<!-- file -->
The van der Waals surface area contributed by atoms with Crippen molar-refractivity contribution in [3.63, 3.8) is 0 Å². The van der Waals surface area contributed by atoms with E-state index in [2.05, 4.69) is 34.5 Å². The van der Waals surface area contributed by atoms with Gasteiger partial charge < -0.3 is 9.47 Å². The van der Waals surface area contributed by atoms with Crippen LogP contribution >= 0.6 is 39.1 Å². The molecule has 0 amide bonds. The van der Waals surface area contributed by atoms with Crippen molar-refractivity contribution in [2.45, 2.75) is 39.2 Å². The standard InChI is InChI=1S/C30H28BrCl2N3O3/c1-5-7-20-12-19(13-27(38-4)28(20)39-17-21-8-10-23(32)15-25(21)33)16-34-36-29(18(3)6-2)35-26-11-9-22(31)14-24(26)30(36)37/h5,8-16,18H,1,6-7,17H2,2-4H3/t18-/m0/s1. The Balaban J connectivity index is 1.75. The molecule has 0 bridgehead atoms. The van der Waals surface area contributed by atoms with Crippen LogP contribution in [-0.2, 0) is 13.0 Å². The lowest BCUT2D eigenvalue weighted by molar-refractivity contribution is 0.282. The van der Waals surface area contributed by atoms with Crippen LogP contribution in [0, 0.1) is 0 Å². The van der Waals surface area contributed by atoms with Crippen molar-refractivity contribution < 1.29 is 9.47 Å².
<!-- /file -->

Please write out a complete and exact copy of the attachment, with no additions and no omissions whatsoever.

The van der Waals surface area contributed by atoms with Crippen molar-refractivity contribution in [3.63, 3.8) is 0 Å². The van der Waals surface area contributed by atoms with E-state index in [2.05, 4.69) is 34.5 Å². The van der Waals surface area contributed by atoms with Gasteiger partial charge < -0.3 is 9.47 Å². The van der Waals surface area contributed by atoms with Crippen LogP contribution >= 0.6 is 39.1 Å². The molecule has 0 amide bonds. The van der Waals surface area contributed by atoms with Crippen molar-refractivity contribution in [2.45, 2.75) is 39.2 Å². The standard InChI is InChI=1S/C30H28BrCl2N3O3/c1-5-7-20-12-19(13-27(38-4)28(20)39-17-21-8-10-23(32)15-25(21)33)16-34-36-29(18(3)6-2)35-26-11-9-22(31)14-24(26)30(36)37/h5,8-16,18H,1,6-7,17H2,2-4H3/t18-/m0/s1. The Balaban J connectivity index is 1.75. The molecule has 0 bridgehead atoms. The van der Waals surface area contributed by atoms with Crippen LogP contribution in [-0.2, 0) is 13.0 Å². The lowest BCUT2D eigenvalue weighted by molar-refractivity contribution is 0.282. The van der Waals surface area contributed by atoms with Crippen LogP contribution in [0, 0.1) is 0 Å². The van der Waals surface area contributed by atoms with Crippen molar-refractivity contribution < 1.29 is 9.47 Å².